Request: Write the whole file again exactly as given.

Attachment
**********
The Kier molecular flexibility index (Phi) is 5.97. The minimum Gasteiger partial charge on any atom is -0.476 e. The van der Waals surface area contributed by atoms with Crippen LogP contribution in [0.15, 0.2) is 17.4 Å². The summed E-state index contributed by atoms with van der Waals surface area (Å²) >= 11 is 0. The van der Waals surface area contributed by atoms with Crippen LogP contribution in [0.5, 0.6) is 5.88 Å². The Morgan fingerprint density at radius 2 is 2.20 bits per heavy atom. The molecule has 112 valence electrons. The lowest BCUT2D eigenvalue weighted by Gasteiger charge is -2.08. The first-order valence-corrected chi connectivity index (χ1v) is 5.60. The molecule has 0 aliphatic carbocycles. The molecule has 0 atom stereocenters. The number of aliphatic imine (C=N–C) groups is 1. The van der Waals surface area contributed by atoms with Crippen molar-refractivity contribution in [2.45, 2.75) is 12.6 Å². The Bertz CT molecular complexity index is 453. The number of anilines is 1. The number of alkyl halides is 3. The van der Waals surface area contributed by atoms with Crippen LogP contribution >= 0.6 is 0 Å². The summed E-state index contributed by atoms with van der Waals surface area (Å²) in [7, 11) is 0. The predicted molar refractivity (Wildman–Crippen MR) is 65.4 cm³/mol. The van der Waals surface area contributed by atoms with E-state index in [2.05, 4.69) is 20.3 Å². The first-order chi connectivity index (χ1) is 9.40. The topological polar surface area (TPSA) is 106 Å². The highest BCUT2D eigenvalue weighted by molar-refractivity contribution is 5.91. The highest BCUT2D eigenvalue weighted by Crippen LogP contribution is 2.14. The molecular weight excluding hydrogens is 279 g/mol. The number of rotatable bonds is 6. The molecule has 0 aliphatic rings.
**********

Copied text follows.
The Kier molecular flexibility index (Phi) is 5.97. The minimum Gasteiger partial charge on any atom is -0.476 e. The van der Waals surface area contributed by atoms with Crippen LogP contribution in [0.15, 0.2) is 17.4 Å². The summed E-state index contributed by atoms with van der Waals surface area (Å²) >= 11 is 0. The van der Waals surface area contributed by atoms with Crippen LogP contribution in [0.5, 0.6) is 5.88 Å². The Morgan fingerprint density at radius 2 is 2.20 bits per heavy atom. The molecule has 112 valence electrons. The lowest BCUT2D eigenvalue weighted by Gasteiger charge is -2.08. The first-order valence-corrected chi connectivity index (χ1v) is 5.60. The molecule has 0 aliphatic carbocycles. The molecule has 0 atom stereocenters. The number of aliphatic imine (C=N–C) groups is 1. The van der Waals surface area contributed by atoms with Crippen molar-refractivity contribution in [2.45, 2.75) is 12.6 Å². The Bertz CT molecular complexity index is 453. The number of anilines is 1. The number of alkyl halides is 3. The van der Waals surface area contributed by atoms with Crippen LogP contribution >= 0.6 is 0 Å². The summed E-state index contributed by atoms with van der Waals surface area (Å²) in [7, 11) is 0. The predicted molar refractivity (Wildman–Crippen MR) is 65.4 cm³/mol. The van der Waals surface area contributed by atoms with E-state index in [2.05, 4.69) is 20.3 Å². The first-order chi connectivity index (χ1) is 9.40. The topological polar surface area (TPSA) is 106 Å². The highest BCUT2D eigenvalue weighted by molar-refractivity contribution is 5.91. The highest BCUT2D eigenvalue weighted by Crippen LogP contribution is 2.14. The molecular weight excluding hydrogens is 279 g/mol. The number of rotatable bonds is 6. The molecule has 0 aliphatic rings.